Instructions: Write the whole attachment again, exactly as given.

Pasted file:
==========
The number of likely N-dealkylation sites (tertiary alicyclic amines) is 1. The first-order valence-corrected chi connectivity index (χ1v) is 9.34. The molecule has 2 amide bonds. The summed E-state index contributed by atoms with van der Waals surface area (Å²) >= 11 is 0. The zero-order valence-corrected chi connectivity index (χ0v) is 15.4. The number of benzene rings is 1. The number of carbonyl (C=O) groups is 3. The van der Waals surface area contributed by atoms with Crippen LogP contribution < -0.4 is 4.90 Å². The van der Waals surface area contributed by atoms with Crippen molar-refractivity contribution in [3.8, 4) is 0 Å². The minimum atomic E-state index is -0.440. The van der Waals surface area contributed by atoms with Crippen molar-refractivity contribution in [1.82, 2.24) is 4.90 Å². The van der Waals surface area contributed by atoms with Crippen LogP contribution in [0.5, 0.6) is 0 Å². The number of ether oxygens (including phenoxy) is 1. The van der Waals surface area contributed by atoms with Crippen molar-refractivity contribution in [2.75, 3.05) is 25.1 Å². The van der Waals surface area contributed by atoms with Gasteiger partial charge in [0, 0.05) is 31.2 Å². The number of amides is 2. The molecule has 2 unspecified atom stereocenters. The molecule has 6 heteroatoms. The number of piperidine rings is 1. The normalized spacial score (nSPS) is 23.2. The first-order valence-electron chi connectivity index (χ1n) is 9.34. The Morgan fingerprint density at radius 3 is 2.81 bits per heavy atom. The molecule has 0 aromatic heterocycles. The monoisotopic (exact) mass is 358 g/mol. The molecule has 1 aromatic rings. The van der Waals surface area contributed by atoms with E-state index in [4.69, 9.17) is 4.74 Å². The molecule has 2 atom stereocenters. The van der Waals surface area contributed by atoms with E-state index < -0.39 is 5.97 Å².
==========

The number of likely N-dealkylation sites (tertiary alicyclic amines) is 1. The first-order valence-corrected chi connectivity index (χ1v) is 9.34. The molecule has 2 amide bonds. The summed E-state index contributed by atoms with van der Waals surface area (Å²) >= 11 is 0. The zero-order valence-corrected chi connectivity index (χ0v) is 15.4. The number of benzene rings is 1. The number of carbonyl (C=O) groups is 3. The van der Waals surface area contributed by atoms with Crippen LogP contribution < -0.4 is 4.90 Å². The van der Waals surface area contributed by atoms with Crippen molar-refractivity contribution in [3.8, 4) is 0 Å². The minimum atomic E-state index is -0.440. The van der Waals surface area contributed by atoms with Crippen molar-refractivity contribution in [1.82, 2.24) is 4.90 Å². The van der Waals surface area contributed by atoms with Crippen LogP contribution in [0.5, 0.6) is 0 Å². The number of ether oxygens (including phenoxy) is 1. The van der Waals surface area contributed by atoms with Crippen molar-refractivity contribution in [2.75, 3.05) is 25.1 Å². The van der Waals surface area contributed by atoms with Gasteiger partial charge in [0, 0.05) is 31.2 Å². The number of amides is 2. The molecule has 2 unspecified atom stereocenters. The molecule has 6 heteroatoms. The number of piperidine rings is 1. The normalized spacial score (nSPS) is 23.2. The first-order valence-electron chi connectivity index (χ1n) is 9.34. The Morgan fingerprint density at radius 3 is 2.81 bits per heavy atom. The molecule has 0 aromatic heterocycles. The monoisotopic (exact) mass is 358 g/mol. The molecule has 1 aromatic rings. The van der Waals surface area contributed by atoms with E-state index in [4.69, 9.17) is 4.74 Å². The molecule has 2 atom stereocenters. The van der Waals surface area contributed by atoms with E-state index < -0.39 is 5.97 Å².